What happens to electric vehicle batteries after they are too old for their host vehicles is one of the greatest topics of interest for many of us in the EV community these days. Of course, at the minimum, we’d expect to see these recycled, and assume such a system would help to bring down the cost of EV batteries. However, even more interesting and exciting is when they can be reused for stationary electricity storage.
Just about every manufacturer of electric cars has been playing around with the reuse option. Most recently, the news is that old Chevy Volt batteries helped to set a new Guinness World Record.
“At the Pan American Games in Toronto, from July 17-27, a record 4,739 people pedaled bikes to generate electricity into a Volt’s battery,” Jeff Cobb writes. “The record title: the most number of people generating electricity in one week.”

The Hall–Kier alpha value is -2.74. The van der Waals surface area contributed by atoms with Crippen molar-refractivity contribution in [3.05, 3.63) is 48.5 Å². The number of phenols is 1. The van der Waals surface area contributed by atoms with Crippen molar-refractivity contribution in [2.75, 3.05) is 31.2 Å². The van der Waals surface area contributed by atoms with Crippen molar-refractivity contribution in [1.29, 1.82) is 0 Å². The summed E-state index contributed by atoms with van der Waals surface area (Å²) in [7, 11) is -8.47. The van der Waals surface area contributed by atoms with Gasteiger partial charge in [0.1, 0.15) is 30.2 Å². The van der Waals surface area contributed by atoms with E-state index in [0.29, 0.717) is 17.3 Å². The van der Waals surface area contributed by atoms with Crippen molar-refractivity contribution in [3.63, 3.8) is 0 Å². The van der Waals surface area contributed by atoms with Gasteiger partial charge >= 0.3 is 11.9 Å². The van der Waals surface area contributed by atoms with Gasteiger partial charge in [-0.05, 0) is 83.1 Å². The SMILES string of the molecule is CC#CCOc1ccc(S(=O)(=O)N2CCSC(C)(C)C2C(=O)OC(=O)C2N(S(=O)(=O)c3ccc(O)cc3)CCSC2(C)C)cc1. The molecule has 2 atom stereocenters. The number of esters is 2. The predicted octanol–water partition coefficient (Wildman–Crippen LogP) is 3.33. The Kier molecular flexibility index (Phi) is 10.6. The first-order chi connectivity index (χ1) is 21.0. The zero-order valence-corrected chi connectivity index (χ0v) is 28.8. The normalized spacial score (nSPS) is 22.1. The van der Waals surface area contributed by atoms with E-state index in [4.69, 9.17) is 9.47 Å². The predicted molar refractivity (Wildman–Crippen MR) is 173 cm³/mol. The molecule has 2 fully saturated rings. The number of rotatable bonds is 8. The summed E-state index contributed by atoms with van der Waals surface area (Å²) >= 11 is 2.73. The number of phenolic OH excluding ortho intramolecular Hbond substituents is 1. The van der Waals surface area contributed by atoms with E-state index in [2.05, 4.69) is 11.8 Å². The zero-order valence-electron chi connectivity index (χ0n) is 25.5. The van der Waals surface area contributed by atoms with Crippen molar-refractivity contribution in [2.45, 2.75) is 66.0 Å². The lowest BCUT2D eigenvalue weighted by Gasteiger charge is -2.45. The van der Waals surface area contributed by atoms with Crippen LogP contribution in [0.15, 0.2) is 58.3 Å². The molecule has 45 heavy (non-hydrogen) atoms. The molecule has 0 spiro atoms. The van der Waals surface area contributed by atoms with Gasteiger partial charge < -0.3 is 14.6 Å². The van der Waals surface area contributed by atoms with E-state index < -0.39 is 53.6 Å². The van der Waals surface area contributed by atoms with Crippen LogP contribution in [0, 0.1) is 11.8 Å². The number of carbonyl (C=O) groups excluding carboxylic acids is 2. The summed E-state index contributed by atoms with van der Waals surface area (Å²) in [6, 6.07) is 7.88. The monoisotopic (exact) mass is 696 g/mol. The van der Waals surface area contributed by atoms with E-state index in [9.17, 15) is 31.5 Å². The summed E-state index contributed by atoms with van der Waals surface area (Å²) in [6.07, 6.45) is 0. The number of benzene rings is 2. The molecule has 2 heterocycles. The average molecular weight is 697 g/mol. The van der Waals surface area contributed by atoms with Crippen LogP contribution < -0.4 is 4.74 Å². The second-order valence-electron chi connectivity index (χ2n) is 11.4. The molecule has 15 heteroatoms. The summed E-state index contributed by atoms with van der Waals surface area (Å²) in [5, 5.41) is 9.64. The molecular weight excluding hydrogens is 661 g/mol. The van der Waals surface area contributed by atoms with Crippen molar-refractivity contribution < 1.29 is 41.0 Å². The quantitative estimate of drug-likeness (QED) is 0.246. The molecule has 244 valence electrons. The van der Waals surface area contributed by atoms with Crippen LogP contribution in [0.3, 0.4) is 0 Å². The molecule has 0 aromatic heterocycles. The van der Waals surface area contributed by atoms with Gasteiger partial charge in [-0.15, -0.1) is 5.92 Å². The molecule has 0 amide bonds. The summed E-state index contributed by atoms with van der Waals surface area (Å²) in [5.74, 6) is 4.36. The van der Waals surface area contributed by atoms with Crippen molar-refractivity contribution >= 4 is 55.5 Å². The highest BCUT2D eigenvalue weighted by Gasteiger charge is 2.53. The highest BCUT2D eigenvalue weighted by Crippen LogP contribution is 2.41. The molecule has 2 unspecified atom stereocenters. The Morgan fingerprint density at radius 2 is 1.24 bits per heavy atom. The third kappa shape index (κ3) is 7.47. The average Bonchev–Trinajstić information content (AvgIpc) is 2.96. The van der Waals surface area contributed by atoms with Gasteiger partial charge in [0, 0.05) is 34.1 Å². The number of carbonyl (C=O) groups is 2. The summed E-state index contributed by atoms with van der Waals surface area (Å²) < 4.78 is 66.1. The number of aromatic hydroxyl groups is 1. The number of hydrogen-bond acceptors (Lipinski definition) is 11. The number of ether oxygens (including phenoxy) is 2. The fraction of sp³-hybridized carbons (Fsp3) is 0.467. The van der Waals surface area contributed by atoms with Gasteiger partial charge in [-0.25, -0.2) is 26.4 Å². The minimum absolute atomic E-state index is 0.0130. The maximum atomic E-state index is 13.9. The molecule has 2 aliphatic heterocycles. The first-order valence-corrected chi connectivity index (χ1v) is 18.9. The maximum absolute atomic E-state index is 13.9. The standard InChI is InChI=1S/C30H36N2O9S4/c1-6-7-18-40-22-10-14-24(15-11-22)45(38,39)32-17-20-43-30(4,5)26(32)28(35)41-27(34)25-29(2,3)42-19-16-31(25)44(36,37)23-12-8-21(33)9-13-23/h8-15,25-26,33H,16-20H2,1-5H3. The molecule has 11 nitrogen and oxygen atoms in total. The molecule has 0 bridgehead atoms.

The Pan American Games exhibit where these 4,739 people pedaled some electricity into old Volt batteries was the Chevrolet Power of Play exhibit. They were racing each other via their generated electricity on a 1,038-foot marathon slot car track. “Participants controlled the speed of the cars and charged the batteries by riding on six stationary bicycles, generating electricity with their own pedal power.”
Sounds like fun. In total, the participants generated over 13,000 watt-hours of electricity. So, those 4,739 people together could have sent a Chevy Volt 37 miles (60 kilometers). That sure makes you appreciate the power coming out of our power plants and going into our cars, doesn’t it?
The Volt batteries in use had reportedly gone beyond their 8- to 10-year recommended lifespan on the road. Since the Volt is only 4 years old, one must assume these were GM test batteries. Apparently, despite being considered unfit for use in a Volt, they did still have 50–70% of their initial capacity. That still makes for a very useful technology, especially if provided at a relatively low cost. It’ll be exciting to see what comes from used batteries when the Nissan LEAF, Chevy Volt, and Tesla Model S are hitting 8–10 years on the market.